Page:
Not So Free Legal Fees

Free-Legal-FeesA bunch of lenders have come out with free legal fee offers on refinances. In some cases, there are strings attached.

Lenders with “free” legal packages often have two rates: a rate with legal/registration costs included and a rate without.

The rate with “free” legals is often 10-20 basis points higher. Here’s what that means in practical terms.

As an example, assume you’ve found 5-year fixed rates of 4% with “free” legals and 3.90% without. In this instance, other things being equal, paying the higher rate would only make sense if your mortgage were less than ~$161,000.¹

As a rule, if you’re refinancing and your mortgage advisor presents a rate offer with a free legal package, always ask what the rate would be without legal fees. Then have him/her do the math to see if the à la carte rate works out better for you.

Sidebar:  At times, some lenders offer good rates and a rebate for legal fees. If you’re refinancing, ask your mortgage professional if any such offers exist.

Note: Switches (where you change lenders but the loan amount, amortization and LTV don’t change) usually entail no legal costs. Some mortgage types (like collateral charges) cannot be “switched,” however, and must be refinanced.

¹ Assumes a 25-year amortization and $650 in legal costs rolled into the mortgage. Refinance costs typically range from roughly $500 to $800, with $650 being an approximate average. Most no-charge legal packages use title companies (like FNF or FCT) to close the mortgage.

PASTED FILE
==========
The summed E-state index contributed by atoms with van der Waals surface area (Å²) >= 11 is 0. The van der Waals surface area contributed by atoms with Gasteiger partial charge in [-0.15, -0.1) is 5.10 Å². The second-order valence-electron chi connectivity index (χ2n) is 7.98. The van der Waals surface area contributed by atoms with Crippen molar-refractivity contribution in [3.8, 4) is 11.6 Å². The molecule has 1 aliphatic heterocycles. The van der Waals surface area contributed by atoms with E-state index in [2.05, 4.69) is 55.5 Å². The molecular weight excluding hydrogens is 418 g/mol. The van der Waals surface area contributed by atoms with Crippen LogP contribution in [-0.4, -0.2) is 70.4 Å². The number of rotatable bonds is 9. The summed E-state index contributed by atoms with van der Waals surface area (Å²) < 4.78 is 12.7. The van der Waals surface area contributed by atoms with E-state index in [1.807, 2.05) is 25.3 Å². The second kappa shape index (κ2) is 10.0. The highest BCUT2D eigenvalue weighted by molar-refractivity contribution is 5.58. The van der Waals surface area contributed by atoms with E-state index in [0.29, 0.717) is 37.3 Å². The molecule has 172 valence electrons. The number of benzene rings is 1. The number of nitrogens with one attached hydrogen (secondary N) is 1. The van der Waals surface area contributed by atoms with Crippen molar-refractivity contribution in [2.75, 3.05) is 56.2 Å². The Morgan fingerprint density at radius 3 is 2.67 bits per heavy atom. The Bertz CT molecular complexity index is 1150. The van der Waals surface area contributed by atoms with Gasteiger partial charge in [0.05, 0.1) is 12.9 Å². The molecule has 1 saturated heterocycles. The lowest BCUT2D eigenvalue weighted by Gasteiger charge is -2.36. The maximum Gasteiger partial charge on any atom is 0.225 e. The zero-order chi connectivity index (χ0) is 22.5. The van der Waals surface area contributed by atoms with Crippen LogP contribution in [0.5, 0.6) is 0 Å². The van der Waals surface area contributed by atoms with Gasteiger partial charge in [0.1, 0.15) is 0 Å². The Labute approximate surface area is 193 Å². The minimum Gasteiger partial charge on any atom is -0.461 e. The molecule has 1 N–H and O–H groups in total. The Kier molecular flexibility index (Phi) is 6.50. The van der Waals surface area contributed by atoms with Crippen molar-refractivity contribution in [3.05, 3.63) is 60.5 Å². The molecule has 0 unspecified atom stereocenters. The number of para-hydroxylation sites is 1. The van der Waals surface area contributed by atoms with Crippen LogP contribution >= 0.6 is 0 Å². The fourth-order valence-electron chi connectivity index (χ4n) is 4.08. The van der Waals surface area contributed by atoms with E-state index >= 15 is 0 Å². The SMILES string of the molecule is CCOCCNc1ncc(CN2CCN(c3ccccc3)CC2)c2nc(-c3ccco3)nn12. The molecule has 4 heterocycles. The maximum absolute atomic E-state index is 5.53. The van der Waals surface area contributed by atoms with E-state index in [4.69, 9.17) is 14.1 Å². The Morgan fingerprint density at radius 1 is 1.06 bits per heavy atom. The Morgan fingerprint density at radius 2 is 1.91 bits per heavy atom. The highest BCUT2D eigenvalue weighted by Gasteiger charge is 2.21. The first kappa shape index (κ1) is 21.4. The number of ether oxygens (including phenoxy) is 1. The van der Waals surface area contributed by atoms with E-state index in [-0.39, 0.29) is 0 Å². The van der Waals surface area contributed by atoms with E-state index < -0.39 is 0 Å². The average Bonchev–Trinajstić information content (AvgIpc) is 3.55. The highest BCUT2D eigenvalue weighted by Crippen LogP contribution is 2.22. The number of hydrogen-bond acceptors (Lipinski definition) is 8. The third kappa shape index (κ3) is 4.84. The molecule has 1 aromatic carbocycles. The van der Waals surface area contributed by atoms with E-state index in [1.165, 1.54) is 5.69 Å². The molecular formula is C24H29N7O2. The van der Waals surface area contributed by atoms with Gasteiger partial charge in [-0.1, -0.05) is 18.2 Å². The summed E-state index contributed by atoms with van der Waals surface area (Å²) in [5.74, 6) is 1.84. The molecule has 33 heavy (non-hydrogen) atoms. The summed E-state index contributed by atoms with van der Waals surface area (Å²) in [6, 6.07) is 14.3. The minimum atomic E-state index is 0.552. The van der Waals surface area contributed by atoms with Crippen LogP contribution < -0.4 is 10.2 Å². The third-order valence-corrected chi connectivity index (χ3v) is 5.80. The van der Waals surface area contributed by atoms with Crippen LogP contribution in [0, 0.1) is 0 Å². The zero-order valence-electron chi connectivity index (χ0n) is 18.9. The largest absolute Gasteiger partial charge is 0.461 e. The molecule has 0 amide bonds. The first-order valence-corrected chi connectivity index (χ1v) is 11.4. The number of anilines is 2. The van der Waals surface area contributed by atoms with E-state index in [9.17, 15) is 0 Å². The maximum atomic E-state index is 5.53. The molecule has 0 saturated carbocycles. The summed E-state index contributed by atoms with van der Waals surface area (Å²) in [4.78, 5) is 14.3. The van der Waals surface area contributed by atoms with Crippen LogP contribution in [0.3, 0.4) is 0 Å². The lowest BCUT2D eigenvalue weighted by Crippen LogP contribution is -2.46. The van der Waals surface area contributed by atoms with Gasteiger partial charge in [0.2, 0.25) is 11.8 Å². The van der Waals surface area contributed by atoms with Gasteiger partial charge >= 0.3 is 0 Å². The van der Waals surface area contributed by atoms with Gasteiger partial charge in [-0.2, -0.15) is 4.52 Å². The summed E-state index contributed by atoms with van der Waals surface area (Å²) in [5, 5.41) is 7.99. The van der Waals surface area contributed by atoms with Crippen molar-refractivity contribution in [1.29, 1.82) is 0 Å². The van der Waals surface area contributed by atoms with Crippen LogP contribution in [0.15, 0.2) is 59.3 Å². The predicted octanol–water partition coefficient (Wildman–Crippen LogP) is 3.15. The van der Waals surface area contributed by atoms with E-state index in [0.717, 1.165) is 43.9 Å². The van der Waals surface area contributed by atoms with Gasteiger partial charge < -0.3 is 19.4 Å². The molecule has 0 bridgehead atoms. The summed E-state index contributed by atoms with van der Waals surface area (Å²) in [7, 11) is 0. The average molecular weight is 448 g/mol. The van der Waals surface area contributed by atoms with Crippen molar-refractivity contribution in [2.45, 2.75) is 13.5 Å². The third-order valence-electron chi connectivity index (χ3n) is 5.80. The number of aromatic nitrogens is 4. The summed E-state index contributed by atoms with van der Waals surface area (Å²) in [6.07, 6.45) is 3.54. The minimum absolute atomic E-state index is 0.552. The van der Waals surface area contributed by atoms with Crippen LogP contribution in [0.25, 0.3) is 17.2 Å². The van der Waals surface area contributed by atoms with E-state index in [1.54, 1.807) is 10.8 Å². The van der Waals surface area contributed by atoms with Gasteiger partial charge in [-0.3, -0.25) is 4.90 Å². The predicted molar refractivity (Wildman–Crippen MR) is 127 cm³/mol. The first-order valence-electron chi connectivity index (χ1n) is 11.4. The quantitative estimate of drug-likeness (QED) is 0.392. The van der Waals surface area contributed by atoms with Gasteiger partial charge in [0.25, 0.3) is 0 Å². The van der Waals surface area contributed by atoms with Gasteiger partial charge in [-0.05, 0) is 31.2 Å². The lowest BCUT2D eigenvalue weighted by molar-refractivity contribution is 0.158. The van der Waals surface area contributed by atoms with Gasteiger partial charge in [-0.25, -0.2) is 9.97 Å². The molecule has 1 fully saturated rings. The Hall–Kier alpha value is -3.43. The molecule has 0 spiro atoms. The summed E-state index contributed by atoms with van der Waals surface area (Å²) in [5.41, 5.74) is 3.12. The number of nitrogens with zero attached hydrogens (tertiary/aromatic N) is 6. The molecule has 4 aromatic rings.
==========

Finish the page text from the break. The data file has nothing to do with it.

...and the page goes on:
Rob McLister, CMT

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  1. Comment avatar


    the other problems that consumers need to be aware of are the service delays and failures that often come along with working with a legal closing service such as FNF or FCT- their model allows them to be profitable based only on volume and you will never have the chance to speak to a lawyer, only the legal signing agent. I would comment that a law firm such as Vanguard Law is based on a similar model only but with fantastic customer service.

  2. Comment avatar

    Gord McCallum    

    It’s also true that the client’s “no-fee” experience will include fees. Only FCT or FNF’s fee is waived…usually there are additional charges based on the number of discharges required, etc. etc…it can often total several hundred dollars when it’s all said and done. It can be a nasty surprise for the client when they have to give the representative a cheque for the “no-fee” service.

  3. Comment avatar

    Church Mortgage    

    Beware of “free” deals in mortgages. The increase in interest rate associated with the free offer can easily cost you more than it saves.

  4. Comment avatar


    Question, how is the transaction process when someone is on end of term and want to refi and straight switch lender (no changes supposed), what are cost associated with it, please elaborate. Anyone?

  5. Comment avatar

    Robert McLister    

    Hi Geri,
    If you are well-qualified and have a regular “switchable” mortgage (i.e. not a collateral charge or a mortgage with a line of credit), then legal/registration fees and appraisal fees are usually paid by the new lender. That assumes the loan amount, LTV, and amortization don’t increase.
    You usually just need to pay your existing lender’s discharge fee. Speak with a mortgage advisor for details and exceptions.

  6. Comment avatar

    The Mortgage Guy    

    I have seen this before and I agree that in the vast majority of cases it is better to just pay the legal fees yourself and take the lower rate. The higher legal fees are just a gimick to try and get a few extra bucks out of the client. From my experience any time a lender is offering something for “free” it comes with a higher interst rate and in many cases involves the client paying more in interest then they are saving at funding.

  7. Comment avatar

    H Gustin Texas    

    Take the lower rate…I agree with the mortgage guy. Free is never free these days.


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